If Solomon’s prayer is long, the answer is also long, and I know of no answer in the Bible to compare to it. God seems to take each part of Solomon’s prayer and provide a specific answer to it. He famously provides the verses which shall yet guide Israel in the future, the near future if my guess is right. “If my people, which are called by my name, shall humble themselves, and pray, and seek my face, and turn from their wicked ways; then will I hear from heaven, and will forgive their sin, and will heal their land.” God promises mercy towards the repentant, toward the humble. Blessed are the meek, says Jesus, and this is the starting point of our relationship with God.

What an encouragement this prayer of Solomon is to those of us who pray for lists. Solomon must have figured out all of the needs of his people, and prayed for them specifically. God answers those prayers in detail, giving us all encouragement as the things that we see in our lives mount up into lists. We have a God who knows our needs, and when we are interceding for others, are we not taking on the very image of the One who loved us and gave himself for us?

The sixth prayer is the prayer of a great prayer warrior Nehemiah. I would remind you of how much of a prayer warrior he is, for in the beginning of Nehemiah we find him mourning and fasting and praying for the nation of Israel. He was very conscious of the sins of Israel, confessing them before God, and being mindful of the fact that God would be faithful in restoring Jerusalem. So it is not that Nehemiah is not a great warrior in prayer, he is that and more. But his great prayer is not long, and is but practically instantaneous. Nehemiah, being sad, appears one day before his king. The king, seeing his sadness, asks Nehemiah why. Nehemiah begins to tell the king why he is said, and the king asks plainly what is your request? Nehemiah does not even record his short prayer, merely telling us, “so, I prayed to the Lord of heaven.” Did he take a break from the question, and tell the king I will get back to you on that? Not likely. Very likely instead, he said a short prayer to God, which may again have been as short as “God help me.” It was his greatest prayer! Like Jonah, like Daniel, and like all the others, God answered his prayer, and brought the people of Israel back from their captivity.

But the seventh prayer, the prayer that I think overshadows all the others is found in a prayer of our Lord, almost his last prayer before dying on the cross. He gazes out at mankind through his bloody eyes, his marred face, and his broken body hanging on the cross, and declares, Father forgive them for they know not what they do. Can a prayer possible be greater than that which was so given before you and I were ever in existence? We are born into the world, and if we have received the grace of God, we have been reborn. We lived and walked in our sin, and how gracious is the God who hanging on the cross, cried out for our forgiveness. Never shall there be a prayer to top this one.

Remember the first six prayers? Each of them answered, and many of them in dire circumstances. But without the coming and giving of our Savior it would amount to nothing. Thanks be to God for sending his son into the world, that we might be forgiven for we know not what we do. Thanks be to God for restoring us that we might walk, and fellowship, and have our prayers set before him. Let me end this piece with the reminder of Revelation where God takes all the prayers of the saints of all time, and burns them in a sweet smelling offering in heaven itself. This means that God takes your prayers, precious saint, and saves them. They are so important to him. He listens to your every word for your sonship is important to him, just as a caring father might do for his son. We can pray. We can have confidence. We can come knowing that he hears us, that he knows our hurts, that he shares our pain, and that he is indeed our loving Father. For the prayer of Jesus is answered, and we have been forgiven.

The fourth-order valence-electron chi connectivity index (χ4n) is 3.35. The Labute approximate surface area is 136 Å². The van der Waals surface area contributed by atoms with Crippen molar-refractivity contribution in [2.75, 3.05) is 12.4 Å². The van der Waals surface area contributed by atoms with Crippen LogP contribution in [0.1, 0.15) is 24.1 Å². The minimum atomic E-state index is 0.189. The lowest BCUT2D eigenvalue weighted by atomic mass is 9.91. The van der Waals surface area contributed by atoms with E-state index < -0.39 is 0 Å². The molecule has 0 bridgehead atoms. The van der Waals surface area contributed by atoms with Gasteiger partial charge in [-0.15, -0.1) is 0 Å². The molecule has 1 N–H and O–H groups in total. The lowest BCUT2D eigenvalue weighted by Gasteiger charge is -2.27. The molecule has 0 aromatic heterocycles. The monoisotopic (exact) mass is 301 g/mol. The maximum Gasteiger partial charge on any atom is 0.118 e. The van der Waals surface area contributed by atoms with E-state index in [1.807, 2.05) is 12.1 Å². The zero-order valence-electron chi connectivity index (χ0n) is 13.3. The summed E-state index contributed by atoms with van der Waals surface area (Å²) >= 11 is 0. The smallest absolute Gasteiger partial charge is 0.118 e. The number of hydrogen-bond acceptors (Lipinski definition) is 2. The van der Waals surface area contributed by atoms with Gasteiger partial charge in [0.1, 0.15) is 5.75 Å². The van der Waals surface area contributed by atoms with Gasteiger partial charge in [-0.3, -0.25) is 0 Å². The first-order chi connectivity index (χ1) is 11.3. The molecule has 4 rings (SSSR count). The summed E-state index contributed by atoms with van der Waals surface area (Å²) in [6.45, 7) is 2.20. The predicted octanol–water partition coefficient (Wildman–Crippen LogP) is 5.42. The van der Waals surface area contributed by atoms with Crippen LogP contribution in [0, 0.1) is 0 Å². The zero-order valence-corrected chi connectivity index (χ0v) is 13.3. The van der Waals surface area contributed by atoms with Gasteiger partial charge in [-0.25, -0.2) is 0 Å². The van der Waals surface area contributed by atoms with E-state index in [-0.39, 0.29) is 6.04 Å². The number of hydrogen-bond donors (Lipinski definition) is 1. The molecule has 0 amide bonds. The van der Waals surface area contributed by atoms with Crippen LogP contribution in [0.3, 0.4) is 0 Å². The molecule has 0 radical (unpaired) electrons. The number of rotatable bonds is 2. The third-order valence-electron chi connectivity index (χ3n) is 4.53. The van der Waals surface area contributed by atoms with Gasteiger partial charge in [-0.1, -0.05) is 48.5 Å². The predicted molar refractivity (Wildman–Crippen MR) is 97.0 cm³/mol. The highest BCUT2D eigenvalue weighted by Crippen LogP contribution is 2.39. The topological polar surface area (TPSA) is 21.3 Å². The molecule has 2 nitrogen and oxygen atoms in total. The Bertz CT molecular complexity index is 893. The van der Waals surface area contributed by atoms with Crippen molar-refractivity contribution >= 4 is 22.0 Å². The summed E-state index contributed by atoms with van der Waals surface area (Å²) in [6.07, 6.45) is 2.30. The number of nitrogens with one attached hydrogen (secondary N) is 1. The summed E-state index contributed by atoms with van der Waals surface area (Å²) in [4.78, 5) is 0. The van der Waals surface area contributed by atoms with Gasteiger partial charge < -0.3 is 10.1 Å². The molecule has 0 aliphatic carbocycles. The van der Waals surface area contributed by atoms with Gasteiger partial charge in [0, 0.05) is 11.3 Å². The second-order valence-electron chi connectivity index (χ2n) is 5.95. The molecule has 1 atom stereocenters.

Lessons for our prayer lives:

1. Jonah
a. it is okay to pray expecting help even when you have been disobedient
b. it is comforting to realize when we are hurting God is listening

2. Daniel and friends
a. standing for what is right definitely gets God’s attention
b. refusing to do wrong, even when we do not know if God will protect us
c. praying steadfastly in other times builds the character to stand when challenged
d. all of them often prayed together, and gained strength through their community

3. David
a. know that we have a forgiving and merciful God
b. we can come with confidence and confession
c. our deepest shame is known about plainly to God, and he chooses to love us anyway

4. Elijah
a. God is our strength especially when we are one against many
b. praying ahead of time builds our ability to pray effectively during stress times

5. Solomon
a. there is great wisdom in seeking the welfare of others while in prayer
b. detailed prayer offered in faith can get detailed answers

a. being a prayer warrior puts you in a place where God uses you
b. building lists of prayers helps you focus sharply on God and his provision
c. prayer before you get to the emergency is fruitful

a. we are not worthless; Jesus gave his all that we might be forgiven
b. we often do not know what we are doing, but we do have access to one who does
c. even when we were against him, still he prayed for our forgiveness